• Call for the funds collected for the improvement of the nation's harbors to be invested for that purpose
• Ensure the safe, efficient transportation of hazardous materials in a manner that does not impose unnecessary burdens on the flow of commerce
House Marks Up Energy Part Of Energy Production & Infrastructure Bill - Feb 1: The House Committee on Natural Resources, Chaired by Representative Doc Hastings (R-WA), with Ranking Member Edward Markey (D-MA) held a full Committee markup of the energy portions of the American Energy Production & Infrastructure Jobs Bill (H.R.7, see related article above). The energy portion of the bill consists of three separate bills as follows:
  • HR 3407 (Hastings), To direct the Secretary of the Interior to establish and implement a competitive oil and gas leasing program for the exploration, development, and production of the oil and gas resources of the Coastal Plain of Alaska, to ensure secure energy supplies for the continental Pacific Coast of the United States, lower prices, and reduce imports, and for other purposes. "Alaskan Energy for American Jobs Act"
  • HR 3408 (Lamborn), To set clear rules for the development of United States oil shale resources, to promote shale technology research and development, and for other purposes. "Protecting Investment in Oil Shale the Next Generation of Environmental, Energy, and Resource Security Act" or "PIONEERS Act"
  • HR 3410 (Stivers), To require the Secretary of the Interior to conduct certain offshore oil and gas lease sales, to provide fair and equitable revenue sharing for all coastal States, to formulate future offshore energy development plans in areas with the most potential, to generate revenue for American infrastructure, and for other purposes. "Energy Security and Transportation Jobs Act"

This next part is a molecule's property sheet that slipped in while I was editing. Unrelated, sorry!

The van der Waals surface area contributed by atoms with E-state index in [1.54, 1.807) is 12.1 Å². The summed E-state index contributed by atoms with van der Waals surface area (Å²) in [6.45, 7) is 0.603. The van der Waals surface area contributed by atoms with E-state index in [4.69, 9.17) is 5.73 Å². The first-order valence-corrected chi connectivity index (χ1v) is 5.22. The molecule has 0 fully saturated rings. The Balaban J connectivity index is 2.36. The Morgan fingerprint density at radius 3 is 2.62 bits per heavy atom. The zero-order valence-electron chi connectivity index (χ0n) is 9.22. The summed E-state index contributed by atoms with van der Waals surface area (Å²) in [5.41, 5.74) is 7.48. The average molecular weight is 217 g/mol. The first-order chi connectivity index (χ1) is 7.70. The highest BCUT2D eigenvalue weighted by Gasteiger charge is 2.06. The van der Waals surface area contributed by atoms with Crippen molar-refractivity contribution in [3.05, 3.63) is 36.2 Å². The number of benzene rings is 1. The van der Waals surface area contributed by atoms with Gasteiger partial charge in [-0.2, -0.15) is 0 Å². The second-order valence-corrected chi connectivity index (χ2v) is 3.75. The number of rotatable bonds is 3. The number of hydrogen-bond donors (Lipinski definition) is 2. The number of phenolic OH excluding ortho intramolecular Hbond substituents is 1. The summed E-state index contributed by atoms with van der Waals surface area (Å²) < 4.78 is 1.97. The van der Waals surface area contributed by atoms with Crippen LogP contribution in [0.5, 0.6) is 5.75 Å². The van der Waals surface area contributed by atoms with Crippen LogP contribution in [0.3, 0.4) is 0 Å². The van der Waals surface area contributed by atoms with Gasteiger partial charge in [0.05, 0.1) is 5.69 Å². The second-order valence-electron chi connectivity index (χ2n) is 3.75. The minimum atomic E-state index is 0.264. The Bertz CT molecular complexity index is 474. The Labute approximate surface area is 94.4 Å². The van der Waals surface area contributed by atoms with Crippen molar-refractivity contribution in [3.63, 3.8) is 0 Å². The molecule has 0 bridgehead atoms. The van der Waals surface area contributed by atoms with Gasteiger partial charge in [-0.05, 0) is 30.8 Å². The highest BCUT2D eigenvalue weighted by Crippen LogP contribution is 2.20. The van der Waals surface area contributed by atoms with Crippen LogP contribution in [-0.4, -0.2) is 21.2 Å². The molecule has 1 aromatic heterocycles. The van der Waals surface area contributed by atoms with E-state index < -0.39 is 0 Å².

In an opening statement, Chairman Hastings said, "By removing government barriers to American energy production we can help fund road and bridge construction and repairs without raising taxes or relying on borrowed 'stimulus' spending. This is a vastly different approach from what we've seen from the Obama Administration and the previous Democrat-run Congress. This is a jobs plan without earmarks or stimulus spending. This plan allows access to American energy resources, which leads to the creation of new jobs, certainty for small businesses that depend on affordable energy, and the generation of new revenue that can be used to build road and infrastructure projects to create even more American jobs. Unlocking our energy resources starts a wave of economic benefits and job creation that will touch nearly every aspect of our lives and economy. . .
    "This plan will expand access to our energy resources that are currently being kept under lock and-key by the Obama Administration. This Republican pro-energy, job creation plan stands in stark contrast to the failed, job-destroying energy policies of the Obama Administration. Last week, President Obama tried in his State of the Union address to take credit for increased oil and natural gas production and claims to now support 'all-of-the-above' American energy. However, don't be fooled, President Obama's rhetoric is 180 degrees from his actions. . ."
     Ranking Member Markey issued a release the day before the markup entitled, "Exxon's $41 Billion Reasons to End Tax Breaks, Pay for Infrastructure Jobs." Representative Markey indicated that 2011 was a "very good year" for Exxon Mobil, as the oil giant posted a $41 billion profit for the period. He cited the new profit numbers as "yet another example of the misplaced priorities of House Republicans, and called for the repeal of oil company tax breaks instead of allowing new drilling off America's coasts and in the Arctic National Wildlife Refuge to provide much-needed funding for infrastructure and transportation jobs."